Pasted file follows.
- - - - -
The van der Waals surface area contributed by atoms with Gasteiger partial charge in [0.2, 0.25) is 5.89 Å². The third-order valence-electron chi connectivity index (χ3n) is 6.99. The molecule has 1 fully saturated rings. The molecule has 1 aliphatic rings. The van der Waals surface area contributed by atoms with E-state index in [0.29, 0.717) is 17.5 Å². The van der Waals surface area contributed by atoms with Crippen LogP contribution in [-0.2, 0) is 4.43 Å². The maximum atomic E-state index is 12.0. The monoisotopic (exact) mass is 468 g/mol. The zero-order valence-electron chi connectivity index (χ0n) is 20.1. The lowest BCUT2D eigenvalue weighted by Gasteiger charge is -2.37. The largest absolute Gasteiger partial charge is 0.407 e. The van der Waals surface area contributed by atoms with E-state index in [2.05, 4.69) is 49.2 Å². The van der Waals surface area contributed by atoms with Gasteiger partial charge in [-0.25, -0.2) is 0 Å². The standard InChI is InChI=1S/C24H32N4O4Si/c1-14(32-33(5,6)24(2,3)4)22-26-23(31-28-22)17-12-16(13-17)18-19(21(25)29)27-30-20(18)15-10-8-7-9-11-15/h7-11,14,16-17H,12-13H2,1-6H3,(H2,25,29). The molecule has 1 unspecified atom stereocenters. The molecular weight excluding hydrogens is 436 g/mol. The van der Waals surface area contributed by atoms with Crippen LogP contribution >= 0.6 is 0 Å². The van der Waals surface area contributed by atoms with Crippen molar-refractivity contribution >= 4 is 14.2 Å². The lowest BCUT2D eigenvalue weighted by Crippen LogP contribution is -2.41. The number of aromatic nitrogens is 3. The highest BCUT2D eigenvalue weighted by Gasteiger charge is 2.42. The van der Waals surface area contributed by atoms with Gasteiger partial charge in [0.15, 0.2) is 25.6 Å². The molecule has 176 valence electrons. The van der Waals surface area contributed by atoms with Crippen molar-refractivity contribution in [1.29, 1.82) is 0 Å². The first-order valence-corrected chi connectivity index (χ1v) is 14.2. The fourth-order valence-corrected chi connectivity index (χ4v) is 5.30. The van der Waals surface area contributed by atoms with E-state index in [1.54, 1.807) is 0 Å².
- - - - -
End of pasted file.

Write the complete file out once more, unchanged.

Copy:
The van der Waals surface area contributed by atoms with Gasteiger partial charge in [0.2, 0.25) is 5.89 Å². The third-order valence-electron chi connectivity index (χ3n) is 6.99. The molecule has 1 fully saturated rings. The molecule has 1 aliphatic rings. The van der Waals surface area contributed by atoms with E-state index in [0.29, 0.717) is 17.5 Å². The van der Waals surface area contributed by atoms with Crippen LogP contribution in [-0.2, 0) is 4.43 Å². The maximum atomic E-state index is 12.0. The monoisotopic (exact) mass is 468 g/mol. The zero-order valence-electron chi connectivity index (χ0n) is 20.1. The lowest BCUT2D eigenvalue weighted by Gasteiger charge is -2.37. The largest absolute Gasteiger partial charge is 0.407 e. The van der Waals surface area contributed by atoms with E-state index in [2.05, 4.69) is 49.2 Å². The van der Waals surface area contributed by atoms with Gasteiger partial charge in [-0.25, -0.2) is 0 Å². The standard InChI is InChI=1S/C24H32N4O4Si/c1-14(32-33(5,6)24(2,3)4)22-26-23(31-28-22)17-12-16(13-17)18-19(21(25)29)27-30-20(18)15-10-8-7-9-11-15/h7-11,14,16-17H,12-13H2,1-6H3,(H2,25,29). The molecule has 1 unspecified atom stereocenters. The molecular weight excluding hydrogens is 436 g/mol. The van der Waals surface area contributed by atoms with Crippen LogP contribution >= 0.6 is 0 Å². The van der Waals surface area contributed by atoms with Crippen molar-refractivity contribution >= 4 is 14.2 Å². The lowest BCUT2D eigenvalue weighted by Crippen LogP contribution is -2.41. The number of aromatic nitrogens is 3. The highest BCUT2D eigenvalue weighted by Gasteiger charge is 2.42. The van der Waals surface area contributed by atoms with Gasteiger partial charge in [0.15, 0.2) is 25.6 Å². The molecule has 176 valence electrons. The van der Waals surface area contributed by atoms with Crippen molar-refractivity contribution in [1.29, 1.82) is 0 Å². The first-order valence-corrected chi connectivity index (χ1v) is 14.2. The fourth-order valence-corrected chi connectivity index (χ4v) is 5.30. The van der Waals surface area contributed by atoms with E-state index in [1.54, 1.807) is 0 Å².